Scientists at the UNC Lineberger Comprehensive Cancer Center report finding a new angiogenesis protein, SFRP2, found in the blood vessels of numerous tumor sites, including breast prostate, lung, pancreas, ovarian, colon, kidney tumors, and angiosarcomas. The scientists found that SFRP2 is a potent stimulator of angiogenesis. This protein may be a favorable target for inhibiting angiogenesis which would then "starve" the tumor of its blood supply, thus destroying the cancer.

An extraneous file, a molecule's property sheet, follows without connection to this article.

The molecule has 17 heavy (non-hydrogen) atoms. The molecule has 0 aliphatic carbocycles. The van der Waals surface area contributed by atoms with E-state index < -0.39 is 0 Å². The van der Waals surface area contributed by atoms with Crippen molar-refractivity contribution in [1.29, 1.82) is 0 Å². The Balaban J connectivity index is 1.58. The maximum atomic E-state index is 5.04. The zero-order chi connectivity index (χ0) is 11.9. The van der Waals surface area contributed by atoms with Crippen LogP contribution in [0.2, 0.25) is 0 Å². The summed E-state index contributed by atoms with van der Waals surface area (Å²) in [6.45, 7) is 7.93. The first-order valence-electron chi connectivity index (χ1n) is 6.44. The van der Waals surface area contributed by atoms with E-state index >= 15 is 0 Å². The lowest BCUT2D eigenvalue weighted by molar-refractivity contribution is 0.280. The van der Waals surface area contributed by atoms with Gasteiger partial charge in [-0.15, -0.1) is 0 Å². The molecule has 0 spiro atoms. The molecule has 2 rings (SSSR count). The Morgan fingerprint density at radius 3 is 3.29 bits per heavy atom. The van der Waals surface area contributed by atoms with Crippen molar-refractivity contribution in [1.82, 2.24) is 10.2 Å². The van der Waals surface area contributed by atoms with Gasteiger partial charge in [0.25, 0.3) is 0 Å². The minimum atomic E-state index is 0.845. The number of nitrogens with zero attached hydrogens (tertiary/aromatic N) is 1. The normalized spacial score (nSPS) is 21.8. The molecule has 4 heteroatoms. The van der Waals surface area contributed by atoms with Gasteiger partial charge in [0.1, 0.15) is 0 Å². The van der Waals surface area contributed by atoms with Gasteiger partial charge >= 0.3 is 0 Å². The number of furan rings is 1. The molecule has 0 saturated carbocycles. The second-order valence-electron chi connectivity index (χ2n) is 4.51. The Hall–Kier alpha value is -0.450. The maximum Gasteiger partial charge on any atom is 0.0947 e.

A new study finds colorectal cancer incidence rates for both males and females increased in 27 of 51 countries worldwide between 1983 and 2002, and points to increasing Westernization as being a likely culprit. The rise was seen primarily in economically transitioning countries including Eastern European countries, most parts of Asia, and some countries of South America. The study is the first in a peer-reviewed journal to present colorectal cancer incidence trends across all five continents. It appears in the June 2009 issue of Cancer Epidemiology Biomarkers and Prevention. An accompanying editorial says the rise points toward a failed early detection and prevention strategy as well as failure to address lifestyle and dietary challenges of urbanization that affect most of the globe.